Equitable use of financial services: An insurance policy prerogative
Fair and equitable use of financial services is really a prerequisite for economic security and success. It may improve individuals’ employment outcomes, wealth accumulation, and tendency to begin a company. Yet, women around the globe remain unbanked or underbanked (Demirgüc-Kunt et al. 2017). Hopes are high that new financial technology – or “fintech” – can enhance financial inclusion and lastly close the gender gap in use of financial services.
But does fintech assistance to close the gender gap? To discover, we checked out 27,000 adults in 28 major economies (Chen et al. 2021), who shared their utilization of and attitudes toward fintech services and products supplied by fintech entrants and traditional banking institutions. The sample is representative across the gender and age distributions and possesses detailed web sites the respondents.
The fintech gender gap
Our findings claim that fintech isn’t (yet) making good on its promise: there’s a big “fintech gender gap.” While 29% of males within the survey use fintech, only 21% of ladies do – a niche of 8 percentage points (pp). The space exists in just about all countries within our sample (graph 1). Individual characteristics, for example age, earnings, education, marital or employment status, or perhaps a proxy for financial literacy only explain 30% from the gap, and country-specific characteristics only 8%. Quite simply, even among individuals of comparable age or earnings residing in exactly the same country, women use fintech by around 5 pp under men.
A scatter chart (diamonds and circles) showing Graph 1: Women use fintech under men in virtually every country studied
Source: Chen et al. (2021).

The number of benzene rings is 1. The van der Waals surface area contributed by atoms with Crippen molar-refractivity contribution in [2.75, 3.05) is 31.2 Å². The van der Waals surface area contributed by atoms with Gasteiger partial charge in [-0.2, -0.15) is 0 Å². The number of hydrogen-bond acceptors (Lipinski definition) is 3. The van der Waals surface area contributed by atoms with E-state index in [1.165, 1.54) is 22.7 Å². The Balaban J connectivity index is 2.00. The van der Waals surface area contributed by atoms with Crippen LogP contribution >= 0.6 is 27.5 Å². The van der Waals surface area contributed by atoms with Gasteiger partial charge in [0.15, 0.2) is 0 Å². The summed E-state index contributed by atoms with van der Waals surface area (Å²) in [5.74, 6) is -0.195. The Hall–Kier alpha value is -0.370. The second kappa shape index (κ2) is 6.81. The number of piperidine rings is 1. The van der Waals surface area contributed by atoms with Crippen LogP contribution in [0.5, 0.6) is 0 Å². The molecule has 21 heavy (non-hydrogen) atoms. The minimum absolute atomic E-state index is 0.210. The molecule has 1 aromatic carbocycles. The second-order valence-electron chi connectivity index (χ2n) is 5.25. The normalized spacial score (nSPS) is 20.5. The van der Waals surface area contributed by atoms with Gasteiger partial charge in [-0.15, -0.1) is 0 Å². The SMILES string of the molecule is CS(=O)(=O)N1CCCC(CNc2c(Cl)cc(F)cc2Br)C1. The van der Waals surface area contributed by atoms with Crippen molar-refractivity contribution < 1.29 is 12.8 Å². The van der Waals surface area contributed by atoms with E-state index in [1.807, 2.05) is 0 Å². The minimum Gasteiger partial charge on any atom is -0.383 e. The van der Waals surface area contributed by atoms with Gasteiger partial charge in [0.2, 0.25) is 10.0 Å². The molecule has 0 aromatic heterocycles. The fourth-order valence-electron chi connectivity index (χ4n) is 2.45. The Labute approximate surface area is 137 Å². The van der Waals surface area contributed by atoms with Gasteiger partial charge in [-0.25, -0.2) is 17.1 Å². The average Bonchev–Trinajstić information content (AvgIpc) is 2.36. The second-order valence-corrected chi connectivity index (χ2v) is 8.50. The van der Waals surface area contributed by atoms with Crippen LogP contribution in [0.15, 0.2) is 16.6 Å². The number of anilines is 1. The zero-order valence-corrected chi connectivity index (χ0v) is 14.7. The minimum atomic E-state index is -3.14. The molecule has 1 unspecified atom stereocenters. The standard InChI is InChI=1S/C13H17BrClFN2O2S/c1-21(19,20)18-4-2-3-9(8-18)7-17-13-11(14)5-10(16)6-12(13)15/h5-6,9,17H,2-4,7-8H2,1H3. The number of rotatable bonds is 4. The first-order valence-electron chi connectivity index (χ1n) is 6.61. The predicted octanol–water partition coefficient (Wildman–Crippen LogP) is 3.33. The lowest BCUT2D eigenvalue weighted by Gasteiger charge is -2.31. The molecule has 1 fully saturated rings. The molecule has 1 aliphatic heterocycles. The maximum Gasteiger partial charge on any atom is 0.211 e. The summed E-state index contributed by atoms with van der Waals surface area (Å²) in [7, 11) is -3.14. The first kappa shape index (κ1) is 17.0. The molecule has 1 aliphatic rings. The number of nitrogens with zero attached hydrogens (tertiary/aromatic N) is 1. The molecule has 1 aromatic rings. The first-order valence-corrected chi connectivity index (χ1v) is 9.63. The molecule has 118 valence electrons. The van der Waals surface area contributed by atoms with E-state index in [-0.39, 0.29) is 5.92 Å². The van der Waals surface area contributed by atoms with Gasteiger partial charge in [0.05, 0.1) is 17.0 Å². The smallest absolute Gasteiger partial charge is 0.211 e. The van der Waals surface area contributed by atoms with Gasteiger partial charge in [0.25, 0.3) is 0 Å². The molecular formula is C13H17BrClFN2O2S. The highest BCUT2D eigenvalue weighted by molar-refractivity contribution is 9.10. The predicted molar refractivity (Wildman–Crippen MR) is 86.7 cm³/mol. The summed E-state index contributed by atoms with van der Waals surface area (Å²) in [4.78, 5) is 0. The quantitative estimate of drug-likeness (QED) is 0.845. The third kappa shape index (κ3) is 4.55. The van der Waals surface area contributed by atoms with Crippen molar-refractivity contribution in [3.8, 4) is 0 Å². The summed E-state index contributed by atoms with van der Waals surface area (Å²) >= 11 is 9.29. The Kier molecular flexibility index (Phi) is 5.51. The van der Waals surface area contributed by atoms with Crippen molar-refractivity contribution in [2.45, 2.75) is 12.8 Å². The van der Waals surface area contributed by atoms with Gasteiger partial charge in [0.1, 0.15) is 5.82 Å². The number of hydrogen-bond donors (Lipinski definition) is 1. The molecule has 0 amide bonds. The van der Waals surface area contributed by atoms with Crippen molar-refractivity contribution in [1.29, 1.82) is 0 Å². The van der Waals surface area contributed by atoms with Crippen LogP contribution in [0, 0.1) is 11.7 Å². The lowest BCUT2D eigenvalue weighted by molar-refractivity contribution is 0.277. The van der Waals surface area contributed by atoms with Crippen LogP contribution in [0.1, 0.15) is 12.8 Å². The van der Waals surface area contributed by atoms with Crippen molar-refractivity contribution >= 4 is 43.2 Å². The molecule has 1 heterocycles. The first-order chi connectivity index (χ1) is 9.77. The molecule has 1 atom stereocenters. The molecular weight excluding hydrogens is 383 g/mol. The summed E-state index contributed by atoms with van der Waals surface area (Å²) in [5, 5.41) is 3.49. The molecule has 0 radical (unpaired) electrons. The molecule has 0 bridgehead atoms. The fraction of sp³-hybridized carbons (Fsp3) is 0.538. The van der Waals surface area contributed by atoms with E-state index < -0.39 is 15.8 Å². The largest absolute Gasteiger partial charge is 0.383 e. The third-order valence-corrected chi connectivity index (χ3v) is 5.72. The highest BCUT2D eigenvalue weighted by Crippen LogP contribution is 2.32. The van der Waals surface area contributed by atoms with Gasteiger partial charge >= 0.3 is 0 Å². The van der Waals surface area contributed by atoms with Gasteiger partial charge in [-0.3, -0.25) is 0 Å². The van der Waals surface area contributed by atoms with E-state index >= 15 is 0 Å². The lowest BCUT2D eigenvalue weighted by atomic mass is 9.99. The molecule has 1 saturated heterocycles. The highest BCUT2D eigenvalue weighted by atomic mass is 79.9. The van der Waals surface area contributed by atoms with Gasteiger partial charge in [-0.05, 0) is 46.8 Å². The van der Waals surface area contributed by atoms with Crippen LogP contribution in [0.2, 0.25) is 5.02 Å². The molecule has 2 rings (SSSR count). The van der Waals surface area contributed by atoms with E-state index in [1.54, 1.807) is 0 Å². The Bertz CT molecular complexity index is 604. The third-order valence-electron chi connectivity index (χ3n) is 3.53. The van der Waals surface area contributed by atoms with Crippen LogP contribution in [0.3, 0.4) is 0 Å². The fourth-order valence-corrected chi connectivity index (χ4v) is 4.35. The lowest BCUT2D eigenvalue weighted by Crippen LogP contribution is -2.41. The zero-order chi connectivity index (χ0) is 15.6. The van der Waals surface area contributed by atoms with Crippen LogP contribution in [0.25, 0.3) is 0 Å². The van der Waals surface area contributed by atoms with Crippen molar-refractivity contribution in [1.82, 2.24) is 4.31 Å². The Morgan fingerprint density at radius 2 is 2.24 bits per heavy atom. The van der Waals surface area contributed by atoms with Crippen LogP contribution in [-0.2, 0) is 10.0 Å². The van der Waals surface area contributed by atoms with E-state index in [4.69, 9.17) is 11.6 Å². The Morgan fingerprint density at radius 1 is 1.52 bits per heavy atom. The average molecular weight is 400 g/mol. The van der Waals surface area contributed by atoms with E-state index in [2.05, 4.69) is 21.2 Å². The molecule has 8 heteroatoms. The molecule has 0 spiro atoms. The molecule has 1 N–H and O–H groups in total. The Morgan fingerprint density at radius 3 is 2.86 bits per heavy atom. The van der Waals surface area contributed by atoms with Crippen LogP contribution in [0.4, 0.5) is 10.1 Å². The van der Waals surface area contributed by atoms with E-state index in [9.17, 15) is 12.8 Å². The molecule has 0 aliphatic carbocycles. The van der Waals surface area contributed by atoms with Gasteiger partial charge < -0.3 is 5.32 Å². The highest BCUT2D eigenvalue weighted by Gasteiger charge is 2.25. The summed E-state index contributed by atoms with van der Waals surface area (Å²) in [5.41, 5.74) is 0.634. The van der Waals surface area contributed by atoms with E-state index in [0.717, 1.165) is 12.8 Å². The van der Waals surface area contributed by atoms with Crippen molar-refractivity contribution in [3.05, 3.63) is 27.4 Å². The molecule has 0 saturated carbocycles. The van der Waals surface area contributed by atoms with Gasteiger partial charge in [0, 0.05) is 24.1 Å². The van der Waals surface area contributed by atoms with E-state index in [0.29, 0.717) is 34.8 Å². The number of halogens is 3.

So how exactly does the fintech gender gap match up against the space in banking account possession? Demirgüc-Kunt et al. (2018) are convinced that 72% of males and 65% of ladies possess a banking account globally. The unconditional gap in banking account possession (7 pp) is thus smaller sized compared to fintech gender gap (8 pp). Scaled by average adoption rates, at 69% for traditional accounts and 25% for fintech, the main difference is even starker: 10% versus 32%. These bits of information claim that fintech entrants have to date not closed the gender gap in use of financial services.
What explains the space?
Will it matter who offers fintech products? Within our sample, 49% from the respondents use novel financial services and products that exist by traditional banking institutions, in contrast to 25% for fintech entrants. Still, men are more inclined to use fintech products regardless of the company. The gender gap averages 8 pp (32% from the average adoption rate) among services supplied by entrants and 9 pp (18%) among individuals supplied by incumbents (graph 2). The main difference across providers is statistically minor, which means the gender gap isn’t affected by who provides fintech services or products, but instead these products themselves.
Graph 2: The fintech gender gap is comparable among traditional banking institutions and entrants
A bar chart showing Graph 2: The fintech gender gap is comparable among traditional banking institutions and entrants
Source: Chen et al. (2021).
These fintech products, however, differ greatly in scope. For instance, some products have a tendency to complement existing financial services, for example online budgeting and financial planning tools or aggregators, while some have a tendency to replacement for these, for example peer-to-peer payments or digital-only branchless banking. Whenever we examine variations in the respondent-product level for 19 narrowly defined product groups, we discover the gender gap is about 50% smaller sized for items that complement existing services compared to substitutes. Yet, it’s gift for both kinds of fintech products.